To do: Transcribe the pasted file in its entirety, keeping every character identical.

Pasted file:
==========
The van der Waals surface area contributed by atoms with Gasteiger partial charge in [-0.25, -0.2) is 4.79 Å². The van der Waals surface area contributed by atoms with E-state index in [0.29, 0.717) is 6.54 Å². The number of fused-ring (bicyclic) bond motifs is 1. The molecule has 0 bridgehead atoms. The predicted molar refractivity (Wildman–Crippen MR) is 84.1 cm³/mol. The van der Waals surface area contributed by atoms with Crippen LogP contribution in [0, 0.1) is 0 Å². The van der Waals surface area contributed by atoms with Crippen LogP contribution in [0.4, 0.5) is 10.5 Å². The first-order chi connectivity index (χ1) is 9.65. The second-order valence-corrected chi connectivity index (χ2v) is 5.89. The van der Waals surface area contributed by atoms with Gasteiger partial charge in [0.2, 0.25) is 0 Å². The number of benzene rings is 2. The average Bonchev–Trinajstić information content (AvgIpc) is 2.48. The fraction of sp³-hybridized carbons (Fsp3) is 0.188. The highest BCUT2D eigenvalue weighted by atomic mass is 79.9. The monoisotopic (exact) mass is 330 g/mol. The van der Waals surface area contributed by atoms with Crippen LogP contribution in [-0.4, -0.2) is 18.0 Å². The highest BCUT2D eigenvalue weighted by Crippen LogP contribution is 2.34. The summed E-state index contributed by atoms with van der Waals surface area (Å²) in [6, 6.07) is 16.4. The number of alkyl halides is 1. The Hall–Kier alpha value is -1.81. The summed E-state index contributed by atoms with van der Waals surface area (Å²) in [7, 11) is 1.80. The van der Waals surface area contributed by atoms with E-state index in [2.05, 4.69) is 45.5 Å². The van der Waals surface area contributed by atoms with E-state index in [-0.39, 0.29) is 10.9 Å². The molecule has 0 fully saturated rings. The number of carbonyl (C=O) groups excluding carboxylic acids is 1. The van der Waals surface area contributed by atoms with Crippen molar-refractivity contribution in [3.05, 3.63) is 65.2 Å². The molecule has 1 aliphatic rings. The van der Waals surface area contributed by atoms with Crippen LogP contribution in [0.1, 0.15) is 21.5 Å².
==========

The van der Waals surface area contributed by atoms with Gasteiger partial charge in [-0.25, -0.2) is 4.79 Å². The van der Waals surface area contributed by atoms with E-state index in [0.29, 0.717) is 6.54 Å². The number of fused-ring (bicyclic) bond motifs is 1. The molecule has 0 bridgehead atoms. The predicted molar refractivity (Wildman–Crippen MR) is 84.1 cm³/mol. The van der Waals surface area contributed by atoms with Crippen LogP contribution in [0, 0.1) is 0 Å². The van der Waals surface area contributed by atoms with Crippen LogP contribution in [0.4, 0.5) is 10.5 Å². The first-order chi connectivity index (χ1) is 9.65. The second-order valence-corrected chi connectivity index (χ2v) is 5.89. The van der Waals surface area contributed by atoms with Gasteiger partial charge in [0.2, 0.25) is 0 Å². The number of benzene rings is 2. The average Bonchev–Trinajstić information content (AvgIpc) is 2.48. The fraction of sp³-hybridized carbons (Fsp3) is 0.188. The highest BCUT2D eigenvalue weighted by atomic mass is 79.9. The monoisotopic (exact) mass is 330 g/mol. The van der Waals surface area contributed by atoms with Crippen LogP contribution in [-0.4, -0.2) is 18.0 Å². The highest BCUT2D eigenvalue weighted by Crippen LogP contribution is 2.34. The summed E-state index contributed by atoms with van der Waals surface area (Å²) in [6, 6.07) is 16.4. The number of alkyl halides is 1. The Hall–Kier alpha value is -1.81. The summed E-state index contributed by atoms with van der Waals surface area (Å²) in [7, 11) is 1.80. The van der Waals surface area contributed by atoms with E-state index in [2.05, 4.69) is 45.5 Å². The van der Waals surface area contributed by atoms with E-state index in [-0.39, 0.29) is 10.9 Å². The molecule has 0 fully saturated rings. The number of carbonyl (C=O) groups excluding carboxylic acids is 1. The van der Waals surface area contributed by atoms with Crippen molar-refractivity contribution in [3.05, 3.63) is 65.2 Å². The molecule has 1 aliphatic rings. The van der Waals surface area contributed by atoms with Crippen LogP contribution in [0.1, 0.15) is 21.5 Å².